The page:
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Gender of pain medicine leadership and trainees: a survey study
  1. Jonathan Michael Hagedorn1,
  2. Thomas Pittelkow1,
  3. Nafisseh Warner1,
  4. Timothy Furnish2,
  5. Scott Brancolini3,
  6. Darrell R Schroeder1,
  7. Halena Gazelka1 and
  8. Susan Moeschler1
  1. 1Pain Medicine, Mayo Clinic, Rochester, Minnesota, USA
  2. 2Pain Medicine, University of California at San Diego, San Diego, California, USA
  3. 3Pain Medicine, University of Pittsburgh, Pittsburgh, Pennsylvania, USA
  1. Correspondence to Dr Jonathan Michael Hagedorn, Mayo Clinic, Rochester, MN 55905, USA; jonhagedornmd{at}


Background Women are entering medical school in record numbers, but multiple male-dominated medical specialties still exist, including pain medicine. It is not well-understood how gender diversity in academic pain medicine faculty affects fellow matriculation between female and male applicants.

Objective We conducted a survey to ascertain whether gender diversity of those in leadership roles in pain medicine programs impacts the gender diversity of fellows in those programs.

Methods A questionnaire was delivered to all Accreditation Council for Graduate Medical Education-accredited pain medicine fellowships to assess their demographic data in 2018. Program characteristics are summarized using median (25th, 75th) for continuous variables and frequency counts and percentages for categorical variables. Analyses were then performed using a generalized linear mixed model with a logit link function and fellowship program included as a random effect. The gender of the fellow was the dependent variable and the program characteristics were the explanatory variables.

Results Data from 45 of 104 fellowship programs (43% response rate) are included. From univariate analysis, the odds of a fellow being female were higher in programs with a female program director (OR=2.17, 95% CI 1.29 to 3.65, p=0.004) and in programs with a higher percentage of female faculty (OR=1.02, 95% CI 1.00 to 1.04, p=0.027). From multivariable analysis, having a female program director was the only program characteristic found to be significantly associated with female fellows (OR=2.07, 95% CI 1.05 to 4.11, p=0.037).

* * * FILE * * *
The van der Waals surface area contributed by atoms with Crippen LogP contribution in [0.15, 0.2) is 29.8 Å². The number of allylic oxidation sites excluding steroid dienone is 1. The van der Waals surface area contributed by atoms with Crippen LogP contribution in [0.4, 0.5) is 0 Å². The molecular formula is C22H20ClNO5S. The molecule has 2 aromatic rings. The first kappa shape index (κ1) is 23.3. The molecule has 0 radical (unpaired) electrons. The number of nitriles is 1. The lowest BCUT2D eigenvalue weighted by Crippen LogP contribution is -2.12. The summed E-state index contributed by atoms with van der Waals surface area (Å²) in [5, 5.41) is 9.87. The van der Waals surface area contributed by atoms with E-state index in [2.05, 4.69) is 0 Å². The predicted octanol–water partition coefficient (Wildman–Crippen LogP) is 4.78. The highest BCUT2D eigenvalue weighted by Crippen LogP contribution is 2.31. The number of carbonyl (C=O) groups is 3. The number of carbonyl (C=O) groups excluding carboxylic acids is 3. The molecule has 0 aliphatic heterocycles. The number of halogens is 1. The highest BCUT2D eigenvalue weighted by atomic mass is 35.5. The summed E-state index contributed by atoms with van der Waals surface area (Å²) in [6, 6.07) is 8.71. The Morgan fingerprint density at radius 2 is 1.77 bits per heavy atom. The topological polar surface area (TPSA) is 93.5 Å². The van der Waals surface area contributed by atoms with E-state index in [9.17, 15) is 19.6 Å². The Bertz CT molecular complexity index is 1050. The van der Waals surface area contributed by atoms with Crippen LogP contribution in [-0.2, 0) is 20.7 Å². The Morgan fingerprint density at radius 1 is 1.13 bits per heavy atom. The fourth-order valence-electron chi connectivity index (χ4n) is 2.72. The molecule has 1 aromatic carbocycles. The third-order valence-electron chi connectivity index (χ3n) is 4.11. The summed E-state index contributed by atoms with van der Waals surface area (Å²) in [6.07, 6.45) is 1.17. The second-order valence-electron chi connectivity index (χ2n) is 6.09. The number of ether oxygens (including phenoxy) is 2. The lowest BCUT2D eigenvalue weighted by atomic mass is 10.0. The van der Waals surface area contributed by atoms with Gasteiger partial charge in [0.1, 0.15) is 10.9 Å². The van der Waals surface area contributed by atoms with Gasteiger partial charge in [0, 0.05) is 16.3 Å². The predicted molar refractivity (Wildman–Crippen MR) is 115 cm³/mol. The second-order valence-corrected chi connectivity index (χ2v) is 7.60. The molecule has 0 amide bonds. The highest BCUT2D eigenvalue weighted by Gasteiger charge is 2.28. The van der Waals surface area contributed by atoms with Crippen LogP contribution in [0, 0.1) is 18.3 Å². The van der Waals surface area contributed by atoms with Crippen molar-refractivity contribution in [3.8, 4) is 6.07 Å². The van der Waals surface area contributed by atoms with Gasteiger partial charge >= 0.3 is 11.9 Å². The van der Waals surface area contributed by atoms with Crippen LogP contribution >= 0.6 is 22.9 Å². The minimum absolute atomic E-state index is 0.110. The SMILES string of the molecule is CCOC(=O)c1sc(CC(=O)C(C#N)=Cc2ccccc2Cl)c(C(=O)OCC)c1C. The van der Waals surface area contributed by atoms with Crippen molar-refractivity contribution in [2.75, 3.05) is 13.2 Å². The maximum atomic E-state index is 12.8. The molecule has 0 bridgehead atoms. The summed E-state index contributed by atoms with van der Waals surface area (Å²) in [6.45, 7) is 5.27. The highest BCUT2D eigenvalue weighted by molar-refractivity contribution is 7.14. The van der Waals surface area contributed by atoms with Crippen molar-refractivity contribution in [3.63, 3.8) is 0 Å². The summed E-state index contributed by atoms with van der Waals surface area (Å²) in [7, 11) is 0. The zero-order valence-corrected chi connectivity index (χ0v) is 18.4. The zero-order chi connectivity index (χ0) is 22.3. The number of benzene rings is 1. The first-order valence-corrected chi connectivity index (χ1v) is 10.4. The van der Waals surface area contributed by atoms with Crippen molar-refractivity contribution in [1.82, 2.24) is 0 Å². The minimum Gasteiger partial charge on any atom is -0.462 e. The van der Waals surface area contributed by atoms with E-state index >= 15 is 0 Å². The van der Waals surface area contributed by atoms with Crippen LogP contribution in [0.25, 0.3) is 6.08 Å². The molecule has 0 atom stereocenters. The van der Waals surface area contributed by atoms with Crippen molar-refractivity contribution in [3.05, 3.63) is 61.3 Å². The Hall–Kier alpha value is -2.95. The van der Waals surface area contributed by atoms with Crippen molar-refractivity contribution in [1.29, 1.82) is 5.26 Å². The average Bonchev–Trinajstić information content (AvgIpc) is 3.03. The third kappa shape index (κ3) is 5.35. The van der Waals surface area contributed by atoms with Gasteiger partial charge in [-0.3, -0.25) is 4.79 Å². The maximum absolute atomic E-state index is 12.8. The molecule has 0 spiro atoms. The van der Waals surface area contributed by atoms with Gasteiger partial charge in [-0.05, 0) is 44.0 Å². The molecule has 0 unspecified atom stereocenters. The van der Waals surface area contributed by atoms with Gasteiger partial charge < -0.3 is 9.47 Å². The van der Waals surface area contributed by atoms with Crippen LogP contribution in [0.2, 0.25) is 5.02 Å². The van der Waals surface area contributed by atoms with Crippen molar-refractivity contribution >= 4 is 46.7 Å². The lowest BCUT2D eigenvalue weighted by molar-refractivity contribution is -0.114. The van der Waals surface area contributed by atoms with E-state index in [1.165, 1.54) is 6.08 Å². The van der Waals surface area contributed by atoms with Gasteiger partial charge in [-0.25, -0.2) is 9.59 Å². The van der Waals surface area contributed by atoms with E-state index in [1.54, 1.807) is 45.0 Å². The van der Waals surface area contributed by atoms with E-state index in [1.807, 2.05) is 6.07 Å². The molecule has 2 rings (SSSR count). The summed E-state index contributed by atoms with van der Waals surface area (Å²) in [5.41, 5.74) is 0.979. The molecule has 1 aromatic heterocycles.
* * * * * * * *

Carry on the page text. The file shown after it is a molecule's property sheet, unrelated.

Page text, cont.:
Conclusions Pain medicine fellowship programs with a female program director were significantly more likely to have female fellows.

  • education
  • ethics
  • pain medicine
  • interventional pain management

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  • Contributors All the authors contributed to the manuscript and agreed on the final document. JHM, TP, TF, and SM created the survey. DRS created the tables and figure, and performed the statistical analysis.

  • Funding The authors have not declared a specific grant for this research from any funding agency in the public, commercial, or not-for-profit sectors.

  • Competing interests None declared.

  • Patient consent for publication Not required.

  • Provenance and peer review Not commissioned; externally peer reviewed.

  • Data availability statement All data relevant to the study are included in the article or uploaded as supplementary information.